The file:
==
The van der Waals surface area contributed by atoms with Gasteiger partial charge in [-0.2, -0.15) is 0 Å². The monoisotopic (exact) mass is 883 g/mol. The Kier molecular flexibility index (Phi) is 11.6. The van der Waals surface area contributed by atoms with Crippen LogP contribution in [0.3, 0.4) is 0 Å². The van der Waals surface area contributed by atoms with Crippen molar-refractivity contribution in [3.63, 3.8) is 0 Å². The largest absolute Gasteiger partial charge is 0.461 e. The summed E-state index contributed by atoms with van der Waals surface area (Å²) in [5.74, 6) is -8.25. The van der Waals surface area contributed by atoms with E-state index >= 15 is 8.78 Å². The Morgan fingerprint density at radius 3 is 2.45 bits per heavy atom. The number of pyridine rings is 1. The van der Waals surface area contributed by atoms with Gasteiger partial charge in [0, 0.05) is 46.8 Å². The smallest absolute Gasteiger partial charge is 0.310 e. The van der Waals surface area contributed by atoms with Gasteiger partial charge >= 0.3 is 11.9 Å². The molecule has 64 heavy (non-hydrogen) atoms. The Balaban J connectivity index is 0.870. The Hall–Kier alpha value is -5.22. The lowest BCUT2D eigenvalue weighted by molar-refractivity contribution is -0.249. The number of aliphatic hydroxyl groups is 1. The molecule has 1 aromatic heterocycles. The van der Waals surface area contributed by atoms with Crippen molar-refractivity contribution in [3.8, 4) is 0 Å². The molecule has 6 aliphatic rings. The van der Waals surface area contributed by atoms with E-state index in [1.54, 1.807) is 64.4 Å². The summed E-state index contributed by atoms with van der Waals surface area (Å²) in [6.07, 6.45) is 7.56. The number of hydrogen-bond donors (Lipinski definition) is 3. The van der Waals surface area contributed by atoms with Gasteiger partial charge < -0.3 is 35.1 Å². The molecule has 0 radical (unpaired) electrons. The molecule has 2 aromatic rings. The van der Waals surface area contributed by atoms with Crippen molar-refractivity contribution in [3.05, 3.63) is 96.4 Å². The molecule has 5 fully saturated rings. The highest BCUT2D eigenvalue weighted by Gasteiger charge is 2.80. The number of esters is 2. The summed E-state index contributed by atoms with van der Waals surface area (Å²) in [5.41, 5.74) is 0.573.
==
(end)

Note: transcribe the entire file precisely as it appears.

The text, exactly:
The van der Waals surface area contributed by atoms with Gasteiger partial charge in [-0.2, -0.15) is 0 Å². The monoisotopic (exact) mass is 883 g/mol. The Kier molecular flexibility index (Phi) is 11.6. The van der Waals surface area contributed by atoms with Crippen LogP contribution in [0.3, 0.4) is 0 Å². The van der Waals surface area contributed by atoms with Crippen molar-refractivity contribution in [3.63, 3.8) is 0 Å². The largest absolute Gasteiger partial charge is 0.461 e. The summed E-state index contributed by atoms with van der Waals surface area (Å²) in [5.74, 6) is -8.25. The van der Waals surface area contributed by atoms with E-state index >= 15 is 8.78 Å². The Morgan fingerprint density at radius 3 is 2.45 bits per heavy atom. The number of pyridine rings is 1. The van der Waals surface area contributed by atoms with Gasteiger partial charge in [0, 0.05) is 46.8 Å². The smallest absolute Gasteiger partial charge is 0.310 e. The van der Waals surface area contributed by atoms with Gasteiger partial charge >= 0.3 is 11.9 Å². The molecule has 64 heavy (non-hydrogen) atoms. The Balaban J connectivity index is 0.870. The Hall–Kier alpha value is -5.22. The lowest BCUT2D eigenvalue weighted by molar-refractivity contribution is -0.249. The number of aliphatic hydroxyl groups is 1. The molecule has 1 aromatic heterocycles. The van der Waals surface area contributed by atoms with Crippen molar-refractivity contribution in [3.8, 4) is 0 Å². The molecule has 6 aliphatic rings. The van der Waals surface area contributed by atoms with E-state index in [1.54, 1.807) is 64.4 Å². The summed E-state index contributed by atoms with van der Waals surface area (Å²) in [6.07, 6.45) is 7.56. The number of hydrogen-bond donors (Lipinski definition) is 3. The van der Waals surface area contributed by atoms with Gasteiger partial charge < -0.3 is 35.1 Å². The molecule has 0 radical (unpaired) electrons. The molecule has 2 aromatic rings. The van der Waals surface area contributed by atoms with Crippen molar-refractivity contribution in [3.05, 3.63) is 96.4 Å². The molecule has 5 fully saturated rings. The highest BCUT2D eigenvalue weighted by Gasteiger charge is 2.80. The number of esters is 2. The summed E-state index contributed by atoms with van der Waals surface area (Å²) in [5.41, 5.74) is 0.573.